Expansion projects for existing food co-ops, whether at the current store, a relocation, or an opening of a second or third store, have for the most part followed a rough formula for sources of capital:

At least 30 percent (the more the better) of the project costs should be covered by the owners’ contribution (derived from the co-op’s cash reserve, net proceeds from sale of real estate, new member equity, and member loans).

Not more than 45 percent of the project financing should come from bank debt (senior, first-position debt), but it can go as high as 55 percent and more if real estate purchase is involved.

The middle category, between owners’ contribution and bank debt, is “external, subordinated,” and should be as close to 25 percent as possible. Sources include landlord contribution, extended vendor credit, free fill (from manufacturers), and other subordinated funds from city/community sources, including grants and low-interest, long-term debt.


For start-up food co-ops, these percentages change somewhat. The owners’ contribution may need to be as high as 50 percent of the project cost, and bank debt may be as low as 25 percent, with the middle category of “external subordinated” supplying the gap. The capitalization challenge for start-up food co-ops is very steep.

While many co-ops have been able to own their real estate and benefit from that, there are many other co-ops pursuing expansion projects that involve a lease rather than purchase of real estate. Usually there are substantial leasehold improvements in an expansion project, and these improvements don’t provide much collateral value to a lender (although a lease assignment to the lender can help alleviate that). Expansion planning should include exploration of options that involve acquisition of real estate. The real estate can provide stronger collateral and might inspire a higher level of member loans.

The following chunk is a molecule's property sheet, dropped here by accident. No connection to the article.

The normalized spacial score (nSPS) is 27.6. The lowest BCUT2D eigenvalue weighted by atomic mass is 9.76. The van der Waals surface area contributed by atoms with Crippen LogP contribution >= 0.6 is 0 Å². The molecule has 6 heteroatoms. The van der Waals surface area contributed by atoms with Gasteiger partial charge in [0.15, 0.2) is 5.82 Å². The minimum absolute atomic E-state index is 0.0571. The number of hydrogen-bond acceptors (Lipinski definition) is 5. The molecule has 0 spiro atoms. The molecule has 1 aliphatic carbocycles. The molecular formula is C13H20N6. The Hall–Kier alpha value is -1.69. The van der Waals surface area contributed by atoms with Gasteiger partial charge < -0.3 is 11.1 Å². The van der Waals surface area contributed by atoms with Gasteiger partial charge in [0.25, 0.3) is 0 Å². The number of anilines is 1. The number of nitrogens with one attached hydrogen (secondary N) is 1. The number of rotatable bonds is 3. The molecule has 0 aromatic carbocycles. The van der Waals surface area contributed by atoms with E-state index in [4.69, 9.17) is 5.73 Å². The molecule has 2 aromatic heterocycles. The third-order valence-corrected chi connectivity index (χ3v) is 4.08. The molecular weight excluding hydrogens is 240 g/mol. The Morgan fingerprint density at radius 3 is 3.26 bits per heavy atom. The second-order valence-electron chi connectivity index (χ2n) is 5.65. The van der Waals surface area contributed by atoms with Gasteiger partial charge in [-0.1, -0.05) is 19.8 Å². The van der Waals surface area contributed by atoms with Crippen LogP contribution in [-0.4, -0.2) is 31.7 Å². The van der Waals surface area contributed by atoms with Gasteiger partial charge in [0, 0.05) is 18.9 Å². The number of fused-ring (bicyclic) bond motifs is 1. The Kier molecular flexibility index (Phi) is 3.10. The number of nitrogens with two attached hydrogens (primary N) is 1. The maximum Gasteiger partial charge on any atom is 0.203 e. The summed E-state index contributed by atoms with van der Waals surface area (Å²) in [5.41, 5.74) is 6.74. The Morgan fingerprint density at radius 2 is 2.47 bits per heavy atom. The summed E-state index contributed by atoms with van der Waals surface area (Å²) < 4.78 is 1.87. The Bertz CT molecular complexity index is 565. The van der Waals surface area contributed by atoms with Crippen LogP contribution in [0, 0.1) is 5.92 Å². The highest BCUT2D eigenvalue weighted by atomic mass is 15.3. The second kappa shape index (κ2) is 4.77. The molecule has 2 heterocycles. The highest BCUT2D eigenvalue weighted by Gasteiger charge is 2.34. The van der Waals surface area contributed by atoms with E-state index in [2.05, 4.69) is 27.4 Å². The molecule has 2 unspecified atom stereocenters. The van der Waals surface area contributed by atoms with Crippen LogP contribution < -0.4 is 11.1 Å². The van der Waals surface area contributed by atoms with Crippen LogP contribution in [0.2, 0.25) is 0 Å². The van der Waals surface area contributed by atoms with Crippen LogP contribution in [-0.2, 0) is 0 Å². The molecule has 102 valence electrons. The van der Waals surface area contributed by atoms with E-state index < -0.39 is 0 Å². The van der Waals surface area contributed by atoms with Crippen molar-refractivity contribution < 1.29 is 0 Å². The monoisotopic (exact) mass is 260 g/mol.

In assessing financial feasibility in a proposed expansion project, long-term cash flow is perhaps most critical, demonstrating that all lenders, external and internal can be repaid. Measures such as the debt/equity ratio, the current ratio, and the debt-service coverage ratio are perhaps most important. Ratios do not provide carved-in-stone answers to questions of financial feasibility, but they provide a convenient way to focus the analysis.